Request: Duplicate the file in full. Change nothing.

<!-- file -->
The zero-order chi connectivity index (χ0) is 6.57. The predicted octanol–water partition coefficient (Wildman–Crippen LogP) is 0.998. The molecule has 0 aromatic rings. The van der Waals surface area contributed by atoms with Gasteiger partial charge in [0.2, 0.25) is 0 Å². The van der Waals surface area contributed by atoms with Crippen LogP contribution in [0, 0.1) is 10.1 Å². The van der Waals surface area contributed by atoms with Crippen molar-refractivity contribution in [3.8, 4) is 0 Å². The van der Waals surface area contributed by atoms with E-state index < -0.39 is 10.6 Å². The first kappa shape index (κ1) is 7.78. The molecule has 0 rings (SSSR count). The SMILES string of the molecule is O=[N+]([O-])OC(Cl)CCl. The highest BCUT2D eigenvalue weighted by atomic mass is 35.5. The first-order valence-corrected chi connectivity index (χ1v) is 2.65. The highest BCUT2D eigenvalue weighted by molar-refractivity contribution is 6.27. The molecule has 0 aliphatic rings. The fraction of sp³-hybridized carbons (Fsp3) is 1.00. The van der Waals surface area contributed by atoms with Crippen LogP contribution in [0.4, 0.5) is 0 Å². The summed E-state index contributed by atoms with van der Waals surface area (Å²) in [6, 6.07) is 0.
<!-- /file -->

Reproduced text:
The zero-order chi connectivity index (χ0) is 6.57. The predicted octanol–water partition coefficient (Wildman–Crippen LogP) is 0.998. The molecule has 0 aromatic rings. The van der Waals surface area contributed by atoms with Gasteiger partial charge in [0.2, 0.25) is 0 Å². The van der Waals surface area contributed by atoms with Crippen LogP contribution in [0, 0.1) is 10.1 Å². The van der Waals surface area contributed by atoms with Crippen molar-refractivity contribution in [3.8, 4) is 0 Å². The van der Waals surface area contributed by atoms with E-state index < -0.39 is 10.6 Å². The first kappa shape index (κ1) is 7.78. The molecule has 0 rings (SSSR count). The SMILES string of the molecule is O=[N+]([O-])OC(Cl)CCl. The highest BCUT2D eigenvalue weighted by atomic mass is 35.5. The first-order valence-corrected chi connectivity index (χ1v) is 2.65. The highest BCUT2D eigenvalue weighted by molar-refractivity contribution is 6.27. The molecule has 0 aliphatic rings. The fraction of sp³-hybridized carbons (Fsp3) is 1.00. The van der Waals surface area contributed by atoms with Crippen LogP contribution in [0.4, 0.5) is 0 Å². The summed E-state index contributed by atoms with van der Waals surface area (Å²) in [6, 6.07) is 0.